When most think of France, they mostly think of Paris and the Eiffel Tower. They think of love stories over a beautiful view and a lovely dinner. But, what many don’t think of is the incredible and luxurious French cuisine that can be sampled.
From the culinary artwork of French chefs to the different types of cheese and wine used in cooking, it all should be taken in at the highest levels. Exploring the different preparation styles and dishes that are offered in restaurants can be a complete trip and a half on its own when visiting the “City of Love.” Aspiring to become a famous chef? Many can even take baking and pastry classes in Paris. Turns out "The City of Light" and the Eiffel Tower are not the only attractions you can find here. Their innate fame for being known to speak the language of love is also not the only thing this country offers.
Exploring every single restaurant that France has to offer can leave you completely fulfilled and content, as long as you know where to go.
Although French cuisine seems to be very similar, there is quite a bit of depth to all of their cooking. This is also seen with how many different varieties they are able to create from such simple things and interesting facts about the food and drinks in France. One of the primary cuisines that the French have perfected is pastries. Some of the most well-known pastries across the globe are the croissant and macaron. Both are small, delicate bread pastries that consist of fillings and other such goodies. Another would be the éclair, which is a puff pastry filled with cream and top frosting. All of these are favorites of everyone and eaten at many different times throughout the days.
The range of differences in dishes can be seen at just about every turn and dip. From the soupy Bouillabaisse to the soft yet fluffy Quiche, diversity in French dishes come from near and far. Some of the differences can even be seen in just a lunch meal. The French have definitely perfected the usage of just about anything to make their dishes. Some infamous dishes include such things as escargot and other sea creatures, while another dish could be a simple bread and sampling. Such variety allows for diversity and deep fluctuations in flavors and textures of dishes, which enrich the experience.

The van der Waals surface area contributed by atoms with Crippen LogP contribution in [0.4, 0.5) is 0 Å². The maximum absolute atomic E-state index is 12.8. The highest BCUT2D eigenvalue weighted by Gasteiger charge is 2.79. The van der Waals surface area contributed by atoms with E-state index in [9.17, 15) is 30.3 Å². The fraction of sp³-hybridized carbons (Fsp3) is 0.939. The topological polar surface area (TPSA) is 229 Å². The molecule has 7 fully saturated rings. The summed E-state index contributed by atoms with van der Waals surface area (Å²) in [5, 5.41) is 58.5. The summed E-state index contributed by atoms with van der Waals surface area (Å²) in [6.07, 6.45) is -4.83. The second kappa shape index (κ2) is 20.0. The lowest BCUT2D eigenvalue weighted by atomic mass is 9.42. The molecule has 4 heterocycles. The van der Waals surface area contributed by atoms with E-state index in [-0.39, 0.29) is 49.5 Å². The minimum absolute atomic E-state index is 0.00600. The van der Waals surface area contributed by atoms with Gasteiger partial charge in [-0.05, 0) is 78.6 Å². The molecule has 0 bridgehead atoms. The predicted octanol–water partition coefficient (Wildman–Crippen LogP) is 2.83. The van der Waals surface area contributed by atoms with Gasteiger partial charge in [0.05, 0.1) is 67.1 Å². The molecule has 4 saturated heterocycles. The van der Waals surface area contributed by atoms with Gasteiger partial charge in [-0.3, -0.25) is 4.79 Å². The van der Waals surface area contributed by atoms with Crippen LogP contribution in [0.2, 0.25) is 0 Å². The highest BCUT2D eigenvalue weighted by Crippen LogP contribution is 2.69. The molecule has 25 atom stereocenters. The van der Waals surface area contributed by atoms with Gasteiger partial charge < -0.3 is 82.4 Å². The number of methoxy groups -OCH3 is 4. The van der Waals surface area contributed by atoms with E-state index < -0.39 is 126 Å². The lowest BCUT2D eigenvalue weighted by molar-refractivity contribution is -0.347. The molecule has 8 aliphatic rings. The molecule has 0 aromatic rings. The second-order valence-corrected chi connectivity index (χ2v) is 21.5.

Each dish generally ranges from simple to intricate to exotic, with some having to deal with multiple levels of components and sizes. Such examples can be seen with the infamous Ratatouille. Although at first glance, it is seen as a simple melting pot of vegetables and sauces, it can become a wondrous platter of meats and edibles that will make the mouth water and beg for more.
So, why do so many French dishes seem to revolve around bread? Well, this is actually because, up till the 19th century, bread was the common staple of French citizens. It was their main sustenance and crop. But, when the grain crops started to die around the 1788 and 1789 years, it became a scarcity, which only allowed the upper echelon of people to eat it. It became a delicacy.
This was one of the many reasons as to why the French Revolution came around. The disparity between the upper and the lower citizens became too much. When all the dust settled, the servants and cooks that were left from the wealthy aristocrats went on to open their own restaurants and bars. Because of this, the food that was seen as only a high-status dish could now be sold to average people, making an enjoyable comfort, available to all.
Interestingly enough, a French man was the first to come up with how to run a kitchen quite efficiently. Chef Georges Auguste Escoffier is known to be the creator of the Haute Cuisine or the gourmet French Food. He had worked in many different areas and saw how things could be improved from a business standpoint. Thus, he decided that he would be sectioning the staff into separate groups. These would all be prepared and run by certain chefs: The Garde Manger, the Entremettier, the Rotisseur, the Saucier, and the Patissier. Each ran their own separate stations to help make the work areas more efficient.